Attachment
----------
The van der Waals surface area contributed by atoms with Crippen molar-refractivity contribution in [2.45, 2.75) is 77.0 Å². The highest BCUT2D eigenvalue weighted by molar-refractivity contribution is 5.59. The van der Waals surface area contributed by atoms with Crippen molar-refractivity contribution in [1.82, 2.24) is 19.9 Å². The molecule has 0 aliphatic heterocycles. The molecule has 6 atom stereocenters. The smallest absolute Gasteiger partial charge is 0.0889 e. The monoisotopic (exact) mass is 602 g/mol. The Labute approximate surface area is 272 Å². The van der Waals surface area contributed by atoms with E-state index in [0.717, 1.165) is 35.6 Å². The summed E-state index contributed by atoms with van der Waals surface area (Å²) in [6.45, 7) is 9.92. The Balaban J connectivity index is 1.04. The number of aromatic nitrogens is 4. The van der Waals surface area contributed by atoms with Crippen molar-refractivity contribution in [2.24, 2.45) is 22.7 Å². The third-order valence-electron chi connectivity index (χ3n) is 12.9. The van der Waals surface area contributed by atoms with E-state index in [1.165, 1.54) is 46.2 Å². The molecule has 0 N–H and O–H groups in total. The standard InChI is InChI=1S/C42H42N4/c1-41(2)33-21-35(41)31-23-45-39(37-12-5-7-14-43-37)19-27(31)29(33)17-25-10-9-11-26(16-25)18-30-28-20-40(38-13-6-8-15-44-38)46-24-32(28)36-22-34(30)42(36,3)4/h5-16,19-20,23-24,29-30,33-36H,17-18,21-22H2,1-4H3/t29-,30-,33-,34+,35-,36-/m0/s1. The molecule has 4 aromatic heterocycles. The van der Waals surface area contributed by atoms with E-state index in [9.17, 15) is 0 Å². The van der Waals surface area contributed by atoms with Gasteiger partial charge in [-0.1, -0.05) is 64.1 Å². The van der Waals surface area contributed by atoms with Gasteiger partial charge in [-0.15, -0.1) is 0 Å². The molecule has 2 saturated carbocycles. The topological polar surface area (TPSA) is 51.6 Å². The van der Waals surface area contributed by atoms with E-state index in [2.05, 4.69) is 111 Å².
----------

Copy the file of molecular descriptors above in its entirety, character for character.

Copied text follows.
The van der Waals surface area contributed by atoms with Crippen molar-refractivity contribution in [2.45, 2.75) is 77.0 Å². The highest BCUT2D eigenvalue weighted by molar-refractivity contribution is 5.59. The van der Waals surface area contributed by atoms with Crippen molar-refractivity contribution in [1.82, 2.24) is 19.9 Å². The molecule has 0 aliphatic heterocycles. The molecule has 6 atom stereocenters. The smallest absolute Gasteiger partial charge is 0.0889 e. The monoisotopic (exact) mass is 602 g/mol. The Labute approximate surface area is 272 Å². The van der Waals surface area contributed by atoms with E-state index in [0.717, 1.165) is 35.6 Å². The summed E-state index contributed by atoms with van der Waals surface area (Å²) in [6.45, 7) is 9.92. The Balaban J connectivity index is 1.04. The number of aromatic nitrogens is 4. The van der Waals surface area contributed by atoms with Crippen molar-refractivity contribution in [2.24, 2.45) is 22.7 Å². The third-order valence-electron chi connectivity index (χ3n) is 12.9. The van der Waals surface area contributed by atoms with E-state index in [1.165, 1.54) is 46.2 Å². The molecule has 0 N–H and O–H groups in total. The standard InChI is InChI=1S/C42H42N4/c1-41(2)33-21-35(41)31-23-45-39(37-12-5-7-14-43-37)19-27(31)29(33)17-25-10-9-11-26(16-25)18-30-28-20-40(38-13-6-8-15-44-38)46-24-32(28)36-22-34(30)42(36,3)4/h5-16,19-20,23-24,29-30,33-36H,17-18,21-22H2,1-4H3/t29-,30-,33-,34+,35-,36-/m0/s1. The molecule has 4 aromatic heterocycles. The van der Waals surface area contributed by atoms with E-state index in [9.17, 15) is 0 Å². The van der Waals surface area contributed by atoms with Gasteiger partial charge in [-0.1, -0.05) is 64.1 Å². The van der Waals surface area contributed by atoms with Gasteiger partial charge in [-0.15, -0.1) is 0 Å². The molecule has 2 saturated carbocycles. The topological polar surface area (TPSA) is 51.6 Å². The van der Waals surface area contributed by atoms with E-state index in [2.05, 4.69) is 111 Å².